Multi-omics analyses of serum metabolome, gut microbiome and brain function reveal dysregulated microbiota-gut-brain axis in bipolar depression
Research output: Contribution to journal › Journal article › peer-review
The intricate processes of microbiota-gut-brain communication in modulating human cognition and emotion, especially in the context of mood disorders, have remained elusive. Here we performed faecal metagenomic, serum metabolomics and neuroimaging studies on a cohort of 109 unmedicated patients with depressed bipolar disorder (BD) patients and 40 healthy controls (HCs) to characterise the microbial-gut-brain axis in BD. Across over 12,000 measured metabolic features, we observed a large discrepancy (73.54%) in the serum metabolome between BD patients and HCs, spotting differentially abundant microbial-derived neuroactive metabolites including multiple B-vitamins, kynurenic acid, gamma-aminobutyric acid and short-chain fatty acids. These metabolites could be linked to the abundance of gut microbiota presented with corresponding biosynthetic potentials, including Akkermansia muciniphila, Citrobacter spp. (Citrobacter freundii and Citrobacter werkmanii), Phascolarctobacterium spp., Yersinia spp. (Yersinia frederiksenii and Yersinia aleksiciae), Enterobacter spp. (Enterobacter cloacae and Enterobacter kobei) and Flavobacterium spp. Based on functional neuroimaging, BD-related neuroactive microbes and metabolites were discovered as potential markers associated with BD-typical features of functional connectivity of brain networks, hinting at aberrant cognitive function, emotion regulation, and interoception. Our study combines gut microbiota and neuroactive metabolites with brain functional connectivity, thereby revealing potential signalling pathways from the microbiota to the gut and the brain, which may have a role in the pathophysiology of BD.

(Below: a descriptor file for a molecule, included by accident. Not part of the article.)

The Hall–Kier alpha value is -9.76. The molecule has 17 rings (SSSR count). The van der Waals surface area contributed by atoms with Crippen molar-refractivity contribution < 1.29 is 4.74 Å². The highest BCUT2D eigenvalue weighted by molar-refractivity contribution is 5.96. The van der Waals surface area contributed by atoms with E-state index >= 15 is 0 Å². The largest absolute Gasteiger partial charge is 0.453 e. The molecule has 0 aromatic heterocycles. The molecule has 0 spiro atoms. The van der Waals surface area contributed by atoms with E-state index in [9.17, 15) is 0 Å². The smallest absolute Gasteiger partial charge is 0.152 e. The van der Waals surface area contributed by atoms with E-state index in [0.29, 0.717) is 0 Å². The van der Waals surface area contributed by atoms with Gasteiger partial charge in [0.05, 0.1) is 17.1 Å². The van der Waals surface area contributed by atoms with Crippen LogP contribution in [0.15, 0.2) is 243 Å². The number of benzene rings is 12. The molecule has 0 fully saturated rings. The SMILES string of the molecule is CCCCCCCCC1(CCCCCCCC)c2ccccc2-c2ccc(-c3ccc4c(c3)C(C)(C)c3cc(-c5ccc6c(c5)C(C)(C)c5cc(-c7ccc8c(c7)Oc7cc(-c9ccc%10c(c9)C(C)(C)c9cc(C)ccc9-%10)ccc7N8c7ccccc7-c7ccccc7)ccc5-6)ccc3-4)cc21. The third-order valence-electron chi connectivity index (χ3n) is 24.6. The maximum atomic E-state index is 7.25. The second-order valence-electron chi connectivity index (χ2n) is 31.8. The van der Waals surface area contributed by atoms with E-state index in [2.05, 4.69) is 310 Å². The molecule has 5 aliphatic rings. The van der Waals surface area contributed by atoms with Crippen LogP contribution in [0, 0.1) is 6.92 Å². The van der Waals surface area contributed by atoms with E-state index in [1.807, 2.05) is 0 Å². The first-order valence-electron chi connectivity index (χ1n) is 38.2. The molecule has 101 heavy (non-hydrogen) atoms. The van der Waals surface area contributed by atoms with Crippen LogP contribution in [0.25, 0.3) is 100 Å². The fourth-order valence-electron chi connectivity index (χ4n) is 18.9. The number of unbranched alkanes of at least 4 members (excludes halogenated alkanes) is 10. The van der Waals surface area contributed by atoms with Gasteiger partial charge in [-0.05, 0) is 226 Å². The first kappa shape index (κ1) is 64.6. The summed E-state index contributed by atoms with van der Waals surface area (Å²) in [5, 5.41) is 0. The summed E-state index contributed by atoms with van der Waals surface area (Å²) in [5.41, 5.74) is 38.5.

|Number of pages||13|
|Publication status||Published - 2022|
© 2022, The Author(s), under exclusive licence to Springer Nature Limited.